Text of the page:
The path they took was not one in common use by clevermen, or Worshippers, and it made Sprint's hair crawl. If this had been up to him, he would have taken a far less obvious route. When they spun off into another area, which lead away from the main deck, he realised he should have more faith and know that a wily blade like Bonewhite would have more than enough tricks to pull others off their scent. Then they started to travel up, and Sprint allowed a grin to creep across his face, one the Hive Master spotted, even though they were hidden in the gloom.
~Something amuses you?~
~No, Hive Master.~
Bonewhite snorted, and turned rapidly into a dark hallway where a single, frightened Worshipper cowered on her knees, genuflecting. Gripping her by the front of her tunic, he pulled her up so she had no choice but to look at him. She gave a tiny squeak of terror, pale eyes bulging, tumbling red hair sticking to her skin where sweat covered it.
"Lord..." she croaked, and clawed at Bonewhite's shirt, palms flat on his breast."I am yours to command."
"Oh, I don't doubt it," the Hive Master muttered, grimly, and hauled her to her feet, feeding hand already fixed on her chest.
Energy poured into the Hive Master so rapidly she did not have time to scream, and her eyes turned milky pale, dim, before she could have realised his intent. Laying her on the floor, he gazed impassively at her gasping for breath.
~You have not killed her.~ Astonished, Sprint scrutinised the woman, wondering if he missed a clue.
~I saw no reason for it. Come. ~ Bonewhite stepped over the woman, and continued on his way, the very air around him buzzing with new energy. He cast a look over his shoulder at the cleverman when he did not follow as expected. ~You are wasting precious time.~
~Do you believe we will find the Fair One?~
~It is in our best interest to do so.~ Scanning the way ahead, the Hive Master moved on, Sprint in tow. ~You, though, need to prove your worth. Do not think I allowed you to join me for sentimental reasons. You will be put to work.~
~I expected nothing less,~ Sprint stated, firm. Unspoken was the knowledge he would have disobeyed a direct order out of loyalty to Jennifer. ~Why did you bring me?~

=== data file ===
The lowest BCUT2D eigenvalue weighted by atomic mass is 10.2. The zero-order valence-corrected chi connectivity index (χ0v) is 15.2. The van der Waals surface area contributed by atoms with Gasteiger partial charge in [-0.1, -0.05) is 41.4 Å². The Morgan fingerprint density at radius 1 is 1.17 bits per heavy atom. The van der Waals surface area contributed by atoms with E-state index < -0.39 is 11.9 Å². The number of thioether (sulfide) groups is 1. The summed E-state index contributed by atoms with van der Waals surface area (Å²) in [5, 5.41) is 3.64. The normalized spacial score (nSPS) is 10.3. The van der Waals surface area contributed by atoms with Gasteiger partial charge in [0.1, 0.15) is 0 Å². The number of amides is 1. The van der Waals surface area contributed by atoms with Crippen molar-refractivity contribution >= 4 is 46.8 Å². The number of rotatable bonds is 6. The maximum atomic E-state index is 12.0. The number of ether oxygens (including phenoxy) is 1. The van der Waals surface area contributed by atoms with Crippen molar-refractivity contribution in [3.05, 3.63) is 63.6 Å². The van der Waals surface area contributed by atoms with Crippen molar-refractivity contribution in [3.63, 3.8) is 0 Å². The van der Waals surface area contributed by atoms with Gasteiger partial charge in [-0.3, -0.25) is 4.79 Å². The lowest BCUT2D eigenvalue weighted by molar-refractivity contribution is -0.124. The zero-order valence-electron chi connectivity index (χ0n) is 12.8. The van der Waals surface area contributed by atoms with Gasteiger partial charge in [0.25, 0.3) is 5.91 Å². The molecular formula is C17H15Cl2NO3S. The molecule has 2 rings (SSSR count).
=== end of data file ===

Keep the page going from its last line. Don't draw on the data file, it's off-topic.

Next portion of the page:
Bonewhite chuckled. ~Bait.~
Sprint fell silent, and followed, hopeful the Second meant that as a joke.
"Are you out of your tiny freaking mind?"
A sharp toothed grin spread across Guide's face, and he stared down into the horrified features of Jennifer, the knuckles of her hand white from where she gripped his belt. "You might believe so."
"Jeez, you're mad. Completely insane -"
"No," he interrupted, "I am not." Taking her shoulders he gave her a little shake, so hair fell into her eyes. "Do you trust me?"
"What the hell kinda question is that?" She gave a shrug and a twist in a feeble attempt to get away.
"Do you?" It garnered him a hard stare.
Delighted, Guide chuckled, and resisted an urge to kiss her. "Only mostly."
"You're a bastard," she ground out, and cocked her head at him. "So what gives?" Speculation raced across her face. "What have you seen?"
"An interesting reiteration of research begun by someone we all hate – Wraith and human alike."
"Cryptic clues aren't helpful, Guide," she admonished, and winced as he pulled her further into the shadows. "Careful. Ankle's giving me hell."
He made a soft noise of annoyance and hunkered down, lifting her pant leg to check. Testing the joint with the tips of his fingers, Jennifer sucked in a breath when he prodded too hard. Puffy, warm, the flesh remained dented after he withdrew his fingers. This was a nuisance. Sitting back on his heels, he considered the options. Leave her here? Tempting though that was, if she were found and recaptured, taken off-world, then they would have no choice but to go through the whole sorry mess again. Such a prospect did not feature heavily in any of his plans.